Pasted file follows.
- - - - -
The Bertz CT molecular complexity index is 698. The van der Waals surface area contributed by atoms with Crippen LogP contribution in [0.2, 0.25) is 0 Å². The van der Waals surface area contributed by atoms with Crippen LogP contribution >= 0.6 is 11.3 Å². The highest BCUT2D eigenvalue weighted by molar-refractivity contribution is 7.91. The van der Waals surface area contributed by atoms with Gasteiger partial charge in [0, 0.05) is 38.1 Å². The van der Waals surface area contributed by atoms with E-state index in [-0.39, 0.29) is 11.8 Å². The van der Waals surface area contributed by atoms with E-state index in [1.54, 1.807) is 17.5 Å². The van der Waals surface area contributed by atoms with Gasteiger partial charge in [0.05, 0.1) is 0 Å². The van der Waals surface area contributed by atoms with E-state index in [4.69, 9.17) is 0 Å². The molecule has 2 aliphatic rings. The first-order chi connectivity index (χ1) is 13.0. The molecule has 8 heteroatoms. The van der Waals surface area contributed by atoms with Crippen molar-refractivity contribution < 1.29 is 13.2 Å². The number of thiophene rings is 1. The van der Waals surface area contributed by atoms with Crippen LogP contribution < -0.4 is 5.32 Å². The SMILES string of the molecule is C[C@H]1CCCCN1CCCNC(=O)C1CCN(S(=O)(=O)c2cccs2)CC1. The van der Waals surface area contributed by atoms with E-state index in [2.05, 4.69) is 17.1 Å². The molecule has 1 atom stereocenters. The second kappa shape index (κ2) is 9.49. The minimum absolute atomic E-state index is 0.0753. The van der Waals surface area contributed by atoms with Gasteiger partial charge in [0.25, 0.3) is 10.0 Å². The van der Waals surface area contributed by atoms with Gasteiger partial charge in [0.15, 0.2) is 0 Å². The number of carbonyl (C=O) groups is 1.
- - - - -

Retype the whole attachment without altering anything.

The Bertz CT molecular complexity index is 698. The van der Waals surface area contributed by atoms with Crippen LogP contribution in [0.2, 0.25) is 0 Å². The van der Waals surface area contributed by atoms with Crippen LogP contribution >= 0.6 is 11.3 Å². The highest BCUT2D eigenvalue weighted by molar-refractivity contribution is 7.91. The van der Waals surface area contributed by atoms with Gasteiger partial charge in [0, 0.05) is 38.1 Å². The van der Waals surface area contributed by atoms with E-state index in [-0.39, 0.29) is 11.8 Å². The van der Waals surface area contributed by atoms with E-state index in [1.54, 1.807) is 17.5 Å². The van der Waals surface area contributed by atoms with Gasteiger partial charge in [0.05, 0.1) is 0 Å². The van der Waals surface area contributed by atoms with E-state index in [4.69, 9.17) is 0 Å². The molecule has 2 aliphatic rings. The first-order chi connectivity index (χ1) is 13.0. The molecule has 8 heteroatoms. The van der Waals surface area contributed by atoms with Crippen molar-refractivity contribution < 1.29 is 13.2 Å². The number of thiophene rings is 1. The van der Waals surface area contributed by atoms with Crippen LogP contribution < -0.4 is 5.32 Å². The SMILES string of the molecule is C[C@H]1CCCCN1CCCNC(=O)C1CCN(S(=O)(=O)c2cccs2)CC1. The van der Waals surface area contributed by atoms with E-state index in [2.05, 4.69) is 17.1 Å². The molecule has 1 atom stereocenters. The second kappa shape index (κ2) is 9.49. The minimum absolute atomic E-state index is 0.0753. The van der Waals surface area contributed by atoms with Gasteiger partial charge in [0.25, 0.3) is 10.0 Å². The van der Waals surface area contributed by atoms with Gasteiger partial charge in [0.15, 0.2) is 0 Å². The number of carbonyl (C=O) groups is 1.